An outing from Minato to Ginza / 4 April 2011
Minato. Gateway to the sea.
Gateway? Is this your first
port of call? Sumida
feeds you, ripples and
scurries to greet you
and you nudge back,
pushing and teasing.
Gateway? Can she keep
you out? When you surge
with your burdens of
wreckage and mud, will
Minato survive? Will the
shrine on the corner
Today I'm out on my own, it's brilliant sunshine and I'm going from Minato, where SP lives by the Sumida river, into Ginza. Road works outside the flat require two police persons to ensure safety and even though there is no traffic in sight (it's a very quiet road), I am solemnly greeted with a bow and the non-existent traffic halted to allow me to cross.
I pass my little landmarks: the shrine, the pots of pansies and orchids, the spider plants, and the playground and arrive at the lift to take me down to Hatchobori station. I am welcomed at the information booth; my ticket is secured, the platform lift unpacked and the portable ramp fetched. I wait patiently and they find this reassuring. The lift is operated by the staff and all is carefully done by the book. I then wait at a marked spot on the platform. The train stops on target and the staff flutter and fuss while I roll on board.
At Ginza I am assisted by an impressively helpful member of staff who, at the mention of 'shopping' escorts me out of the station and walks me to within sight of the Mitsukoshi department store. Here I roll around among Scandinavian nik-naks, cakes so perfect they look unreal, and tiny shoes that seem strangely old fashioned. Next door are the big-name, diamond jewellery sellers and a flower shop.
I had decided to roll back to Minato via Higashi-ginza and Tsukiji and at the store exit, attempt to confirm my direction of travel. Ginza, Higashi-Ginza and Tsukiji run imperceptibly into each other along a main highway.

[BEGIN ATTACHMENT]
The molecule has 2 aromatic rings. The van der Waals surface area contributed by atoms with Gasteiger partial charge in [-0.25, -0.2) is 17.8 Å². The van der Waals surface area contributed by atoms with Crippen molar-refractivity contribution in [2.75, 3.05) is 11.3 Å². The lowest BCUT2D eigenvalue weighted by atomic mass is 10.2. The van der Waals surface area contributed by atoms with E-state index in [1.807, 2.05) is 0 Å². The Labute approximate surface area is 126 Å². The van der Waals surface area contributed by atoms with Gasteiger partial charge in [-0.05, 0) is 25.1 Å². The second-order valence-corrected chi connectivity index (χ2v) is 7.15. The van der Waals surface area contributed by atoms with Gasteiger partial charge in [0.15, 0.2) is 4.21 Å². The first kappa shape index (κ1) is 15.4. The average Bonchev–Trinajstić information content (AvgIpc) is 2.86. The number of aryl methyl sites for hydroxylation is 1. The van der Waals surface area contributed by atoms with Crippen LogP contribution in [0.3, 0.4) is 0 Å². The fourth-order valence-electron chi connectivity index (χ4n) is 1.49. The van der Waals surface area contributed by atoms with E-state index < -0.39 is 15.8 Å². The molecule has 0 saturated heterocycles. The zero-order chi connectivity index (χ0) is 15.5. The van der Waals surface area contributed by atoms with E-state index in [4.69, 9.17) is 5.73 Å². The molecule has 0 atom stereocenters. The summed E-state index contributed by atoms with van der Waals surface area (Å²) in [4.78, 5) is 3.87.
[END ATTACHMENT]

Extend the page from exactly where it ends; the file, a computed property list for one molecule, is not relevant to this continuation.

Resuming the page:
Unfortunately none of the locals have heard of Minato; mention of Tsukiji however, brings eager confirmation that I am indeed going in the right direction. The road is a busy one, three or four lanes in each direction, but packed on each side with a fascinating selection of little shops. Dropped curbs here are as variable as in England, and uneven slopes cause the unfamiliar powerchair to career out of control. I need to keep my eyes open and be a little careful.
This route is now familiar and I relax and enjoy the roll, browsing some of the little shops along the way. Many are inaccessible: steps or impossibly narrow entrances keep me out. My path curves left at the river and I follow the walkway home.
Pausing by the river I reflect on the outing. I have not needed to say "excuse me" once. I have not been made to feel like a leper by folk backing away from me in alarm. No-one has looked dismayed at my mere presence or intimated that I am taking up too much space. I have felt accepted in a way I hardly ever do on the streets of England.
I have felt like one bird in a flock of starlings: trusted to move carefully by those around me; to hold the complex pattern and respect my neighbour. Strange as it seems, I actually felt a sense of belonging.